Title

Physicians' views of interventions to reduce medical errors: does evidence of effectiveness matter

UMMS Affiliation

Department of Quantitative Health Sciences

Date

1-27-2005

Document Type

Article

Medical Subject Headings

*Attitude of Health Personnel; Female; Humans; Male; Medical Errors; Physicians; Questionnaires; Safety Management; United States

Disciplines

Biostatistics | Epidemiology | Health Services Research

Abstract

PURPOSE: Despite widespread public attention and numerous ongoing patient safety initiatives, physicians are skeptical of the most commonly prescribed interventions to reduce medical errors. This study examined the association between the published evidence of effectiveness of interventions to reduce medical errors and physicians' ratings of the effectiveness of those interventions. It further assessed whether academic affiliation was associated with physicians' ratings of effectiveness.

METHOD: The authors conducted a literature review seeking evidence of effectiveness of 13 interventions to reduce medical errors. A four-page questionnaire was sent to a random sample of 1,332 U.S. physicians in the spring of 2002. A total of 831 (62%) responded, providing ratings of the perceived effectiveness of these interventions to reduce medical errors.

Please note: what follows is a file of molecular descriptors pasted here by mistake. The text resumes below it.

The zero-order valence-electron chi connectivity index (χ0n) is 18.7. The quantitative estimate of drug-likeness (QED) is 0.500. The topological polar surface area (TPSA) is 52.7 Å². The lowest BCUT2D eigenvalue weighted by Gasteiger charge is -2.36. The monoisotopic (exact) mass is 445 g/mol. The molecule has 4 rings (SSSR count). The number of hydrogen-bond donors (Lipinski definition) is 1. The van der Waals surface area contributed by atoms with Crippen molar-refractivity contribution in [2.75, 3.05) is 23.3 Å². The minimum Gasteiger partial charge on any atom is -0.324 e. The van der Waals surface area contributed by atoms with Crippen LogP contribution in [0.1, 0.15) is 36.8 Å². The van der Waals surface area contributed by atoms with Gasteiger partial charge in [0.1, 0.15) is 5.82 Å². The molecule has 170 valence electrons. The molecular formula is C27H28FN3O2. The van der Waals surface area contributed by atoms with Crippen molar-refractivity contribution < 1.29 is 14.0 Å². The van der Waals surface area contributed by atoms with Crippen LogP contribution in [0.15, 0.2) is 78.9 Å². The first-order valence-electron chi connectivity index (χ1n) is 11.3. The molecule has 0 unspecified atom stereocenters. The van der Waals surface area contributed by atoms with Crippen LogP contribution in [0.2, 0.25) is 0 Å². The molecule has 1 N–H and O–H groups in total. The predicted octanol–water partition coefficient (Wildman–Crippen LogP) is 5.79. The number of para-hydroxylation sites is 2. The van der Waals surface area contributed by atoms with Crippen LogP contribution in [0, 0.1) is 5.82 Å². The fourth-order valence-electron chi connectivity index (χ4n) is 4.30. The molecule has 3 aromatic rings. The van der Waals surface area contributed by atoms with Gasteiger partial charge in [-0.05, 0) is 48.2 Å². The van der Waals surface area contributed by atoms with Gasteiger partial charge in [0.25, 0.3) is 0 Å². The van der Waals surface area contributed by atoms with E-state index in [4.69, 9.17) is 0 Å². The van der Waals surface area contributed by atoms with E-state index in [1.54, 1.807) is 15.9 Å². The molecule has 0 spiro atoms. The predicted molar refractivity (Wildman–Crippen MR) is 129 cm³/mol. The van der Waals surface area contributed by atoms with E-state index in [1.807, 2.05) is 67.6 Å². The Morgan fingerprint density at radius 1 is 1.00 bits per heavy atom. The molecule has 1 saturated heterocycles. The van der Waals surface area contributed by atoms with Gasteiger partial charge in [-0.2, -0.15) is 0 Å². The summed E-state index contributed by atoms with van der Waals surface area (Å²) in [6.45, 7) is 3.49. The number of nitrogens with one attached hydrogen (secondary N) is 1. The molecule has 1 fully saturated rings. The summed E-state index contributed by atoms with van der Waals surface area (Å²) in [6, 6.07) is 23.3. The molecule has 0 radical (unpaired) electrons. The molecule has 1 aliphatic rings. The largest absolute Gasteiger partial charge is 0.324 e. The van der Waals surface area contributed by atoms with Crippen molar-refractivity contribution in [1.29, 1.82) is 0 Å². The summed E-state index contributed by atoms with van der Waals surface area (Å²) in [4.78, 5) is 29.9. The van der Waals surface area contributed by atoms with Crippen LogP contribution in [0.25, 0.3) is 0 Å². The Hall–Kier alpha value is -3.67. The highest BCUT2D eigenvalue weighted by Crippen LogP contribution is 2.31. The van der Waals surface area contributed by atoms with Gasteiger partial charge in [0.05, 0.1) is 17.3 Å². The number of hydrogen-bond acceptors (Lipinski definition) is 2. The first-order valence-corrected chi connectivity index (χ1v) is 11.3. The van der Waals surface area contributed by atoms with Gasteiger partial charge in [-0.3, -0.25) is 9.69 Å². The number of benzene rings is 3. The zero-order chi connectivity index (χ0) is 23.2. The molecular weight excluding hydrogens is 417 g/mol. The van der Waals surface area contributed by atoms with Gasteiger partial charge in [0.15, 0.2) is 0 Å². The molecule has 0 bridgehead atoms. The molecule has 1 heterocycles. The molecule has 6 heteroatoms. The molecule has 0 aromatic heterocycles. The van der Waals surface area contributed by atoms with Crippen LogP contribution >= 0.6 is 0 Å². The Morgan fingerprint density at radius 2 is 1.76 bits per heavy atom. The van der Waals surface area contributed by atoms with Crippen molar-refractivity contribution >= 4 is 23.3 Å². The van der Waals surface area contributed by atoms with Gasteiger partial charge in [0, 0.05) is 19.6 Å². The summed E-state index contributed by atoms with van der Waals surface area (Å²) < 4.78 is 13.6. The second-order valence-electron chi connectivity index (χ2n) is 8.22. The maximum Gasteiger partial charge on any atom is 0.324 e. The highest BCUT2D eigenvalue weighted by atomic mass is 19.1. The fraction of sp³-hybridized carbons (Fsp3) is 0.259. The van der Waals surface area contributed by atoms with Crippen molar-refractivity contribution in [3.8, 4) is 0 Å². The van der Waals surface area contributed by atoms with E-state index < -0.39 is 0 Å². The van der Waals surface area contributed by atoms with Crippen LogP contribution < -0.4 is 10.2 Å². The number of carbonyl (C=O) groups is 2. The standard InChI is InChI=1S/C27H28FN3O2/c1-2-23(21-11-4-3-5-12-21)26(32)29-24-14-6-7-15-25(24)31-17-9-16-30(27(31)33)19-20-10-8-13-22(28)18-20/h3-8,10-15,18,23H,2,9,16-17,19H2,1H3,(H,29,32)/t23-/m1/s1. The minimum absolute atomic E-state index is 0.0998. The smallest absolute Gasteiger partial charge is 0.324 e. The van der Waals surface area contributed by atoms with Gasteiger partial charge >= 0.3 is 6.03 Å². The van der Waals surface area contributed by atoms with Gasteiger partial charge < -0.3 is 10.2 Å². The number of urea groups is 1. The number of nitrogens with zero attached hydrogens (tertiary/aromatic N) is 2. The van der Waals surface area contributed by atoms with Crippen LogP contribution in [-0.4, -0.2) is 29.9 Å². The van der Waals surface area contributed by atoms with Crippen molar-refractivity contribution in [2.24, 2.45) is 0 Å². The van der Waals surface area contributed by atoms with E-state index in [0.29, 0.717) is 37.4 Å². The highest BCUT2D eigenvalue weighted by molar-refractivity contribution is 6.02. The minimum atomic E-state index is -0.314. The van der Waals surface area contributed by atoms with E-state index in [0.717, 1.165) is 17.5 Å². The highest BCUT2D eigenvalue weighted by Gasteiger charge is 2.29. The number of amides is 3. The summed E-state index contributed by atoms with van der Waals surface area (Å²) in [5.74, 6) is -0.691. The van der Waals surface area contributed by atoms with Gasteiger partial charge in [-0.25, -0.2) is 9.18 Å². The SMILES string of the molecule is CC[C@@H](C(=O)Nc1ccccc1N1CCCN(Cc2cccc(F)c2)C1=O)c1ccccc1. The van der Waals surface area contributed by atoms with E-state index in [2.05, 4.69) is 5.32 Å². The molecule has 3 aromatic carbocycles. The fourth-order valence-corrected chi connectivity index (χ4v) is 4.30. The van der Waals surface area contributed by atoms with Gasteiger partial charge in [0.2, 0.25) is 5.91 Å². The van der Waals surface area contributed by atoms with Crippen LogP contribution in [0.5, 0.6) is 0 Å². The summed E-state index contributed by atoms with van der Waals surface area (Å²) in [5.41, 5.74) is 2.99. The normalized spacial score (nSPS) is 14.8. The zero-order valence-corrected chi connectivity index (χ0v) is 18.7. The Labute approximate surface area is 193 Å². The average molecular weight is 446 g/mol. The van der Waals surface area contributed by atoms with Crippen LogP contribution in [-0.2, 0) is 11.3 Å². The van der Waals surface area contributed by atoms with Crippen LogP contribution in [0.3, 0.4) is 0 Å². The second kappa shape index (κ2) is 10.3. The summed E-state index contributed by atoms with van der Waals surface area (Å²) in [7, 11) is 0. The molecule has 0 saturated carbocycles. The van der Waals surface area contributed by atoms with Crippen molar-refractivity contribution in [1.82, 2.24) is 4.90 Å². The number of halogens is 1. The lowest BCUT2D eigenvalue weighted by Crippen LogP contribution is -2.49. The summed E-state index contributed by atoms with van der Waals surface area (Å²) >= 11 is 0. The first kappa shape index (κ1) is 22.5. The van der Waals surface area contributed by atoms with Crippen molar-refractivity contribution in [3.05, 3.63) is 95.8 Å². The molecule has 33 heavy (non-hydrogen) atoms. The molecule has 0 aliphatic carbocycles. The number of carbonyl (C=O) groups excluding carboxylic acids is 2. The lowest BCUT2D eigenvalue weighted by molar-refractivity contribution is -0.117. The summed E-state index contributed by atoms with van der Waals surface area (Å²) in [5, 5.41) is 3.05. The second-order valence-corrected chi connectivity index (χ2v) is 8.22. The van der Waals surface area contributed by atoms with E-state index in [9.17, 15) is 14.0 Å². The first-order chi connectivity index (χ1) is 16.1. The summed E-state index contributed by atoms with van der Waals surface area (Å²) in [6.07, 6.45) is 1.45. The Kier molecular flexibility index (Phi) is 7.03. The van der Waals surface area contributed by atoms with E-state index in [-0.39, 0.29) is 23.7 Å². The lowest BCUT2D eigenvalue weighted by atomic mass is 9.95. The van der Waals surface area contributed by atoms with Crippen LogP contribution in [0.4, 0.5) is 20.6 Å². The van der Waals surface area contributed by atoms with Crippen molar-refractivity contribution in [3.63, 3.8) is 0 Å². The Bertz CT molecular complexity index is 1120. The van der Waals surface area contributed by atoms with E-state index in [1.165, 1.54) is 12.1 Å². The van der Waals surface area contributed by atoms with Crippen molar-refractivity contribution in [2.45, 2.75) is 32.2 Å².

RESULTS: We identified published evidence of effectiveness for six of the 13 interventions. Physicians rated 34% of these and 29% of the interventions without published evidence as "very effective" (p < .01). Physicians with an academic affiliation and those in practice for more years were slightly more likely to rate interventions with published evidence as "very effective."

CONCLUSIONS: Physicians' ratings of the effectiveness of interventions to reduce medical errors are only weakly associated with published evidence of effectiveness. More evidence, better dissemination strategies for existing evidence such as inclusion in medical school curriculum or recertification examinations, and a focus on removing barriers to interventions may be needed to engage physicians in moving patient safety interventions into medical practice.

Rights and Permissions

Citation: Acad Med. 2005 Feb;80(2):189-92. Link to article on publisher's website

Related Resources

Link to Article in PubMed